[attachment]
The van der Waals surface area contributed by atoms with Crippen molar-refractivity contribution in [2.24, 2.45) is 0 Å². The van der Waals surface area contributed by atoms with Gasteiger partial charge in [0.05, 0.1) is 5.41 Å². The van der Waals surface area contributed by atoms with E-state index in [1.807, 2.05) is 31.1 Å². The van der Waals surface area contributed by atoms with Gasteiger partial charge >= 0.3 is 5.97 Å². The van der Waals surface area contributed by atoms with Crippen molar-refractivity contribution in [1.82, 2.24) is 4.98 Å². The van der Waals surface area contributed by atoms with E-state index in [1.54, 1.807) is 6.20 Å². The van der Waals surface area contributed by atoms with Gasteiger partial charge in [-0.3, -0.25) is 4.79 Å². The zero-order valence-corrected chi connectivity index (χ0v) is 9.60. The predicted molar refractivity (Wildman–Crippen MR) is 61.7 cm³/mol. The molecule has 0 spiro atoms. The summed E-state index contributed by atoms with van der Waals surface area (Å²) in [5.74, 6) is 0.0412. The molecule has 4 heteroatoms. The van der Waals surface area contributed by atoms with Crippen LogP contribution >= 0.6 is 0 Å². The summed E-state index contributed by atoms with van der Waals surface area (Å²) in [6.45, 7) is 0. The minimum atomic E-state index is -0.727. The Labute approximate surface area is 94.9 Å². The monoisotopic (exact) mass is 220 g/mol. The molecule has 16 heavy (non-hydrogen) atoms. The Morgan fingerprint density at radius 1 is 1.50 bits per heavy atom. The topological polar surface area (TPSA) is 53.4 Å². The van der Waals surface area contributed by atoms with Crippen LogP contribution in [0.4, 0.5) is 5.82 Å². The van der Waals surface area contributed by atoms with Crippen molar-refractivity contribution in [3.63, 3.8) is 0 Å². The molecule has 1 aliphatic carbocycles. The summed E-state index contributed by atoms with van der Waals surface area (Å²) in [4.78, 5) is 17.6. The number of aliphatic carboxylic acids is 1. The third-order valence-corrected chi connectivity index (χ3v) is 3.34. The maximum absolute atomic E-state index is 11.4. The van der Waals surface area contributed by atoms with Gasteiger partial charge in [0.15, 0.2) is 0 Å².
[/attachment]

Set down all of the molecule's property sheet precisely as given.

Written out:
The van der Waals surface area contributed by atoms with Crippen molar-refractivity contribution in [2.24, 2.45) is 0 Å². The van der Waals surface area contributed by atoms with Gasteiger partial charge in [0.05, 0.1) is 5.41 Å². The van der Waals surface area contributed by atoms with E-state index in [1.807, 2.05) is 31.1 Å². The van der Waals surface area contributed by atoms with Gasteiger partial charge >= 0.3 is 5.97 Å². The van der Waals surface area contributed by atoms with Crippen molar-refractivity contribution in [1.82, 2.24) is 4.98 Å². The van der Waals surface area contributed by atoms with E-state index in [1.54, 1.807) is 6.20 Å². The van der Waals surface area contributed by atoms with Gasteiger partial charge in [-0.3, -0.25) is 4.79 Å². The zero-order valence-corrected chi connectivity index (χ0v) is 9.60. The predicted molar refractivity (Wildman–Crippen MR) is 61.7 cm³/mol. The molecule has 0 spiro atoms. The summed E-state index contributed by atoms with van der Waals surface area (Å²) in [5.74, 6) is 0.0412. The molecule has 4 heteroatoms. The van der Waals surface area contributed by atoms with Crippen LogP contribution >= 0.6 is 0 Å². The summed E-state index contributed by atoms with van der Waals surface area (Å²) in [6.45, 7) is 0. The minimum atomic E-state index is -0.727. The Labute approximate surface area is 94.9 Å². The monoisotopic (exact) mass is 220 g/mol. The molecule has 16 heavy (non-hydrogen) atoms. The Morgan fingerprint density at radius 1 is 1.50 bits per heavy atom. The topological polar surface area (TPSA) is 53.4 Å². The van der Waals surface area contributed by atoms with Crippen LogP contribution in [0.4, 0.5) is 5.82 Å². The van der Waals surface area contributed by atoms with Crippen molar-refractivity contribution in [3.63, 3.8) is 0 Å². The molecule has 1 aliphatic carbocycles. The summed E-state index contributed by atoms with van der Waals surface area (Å²) in [4.78, 5) is 17.6. The number of aliphatic carboxylic acids is 1. The third-order valence-corrected chi connectivity index (χ3v) is 3.34. The maximum absolute atomic E-state index is 11.4. The van der Waals surface area contributed by atoms with Gasteiger partial charge in [0.15, 0.2) is 0 Å².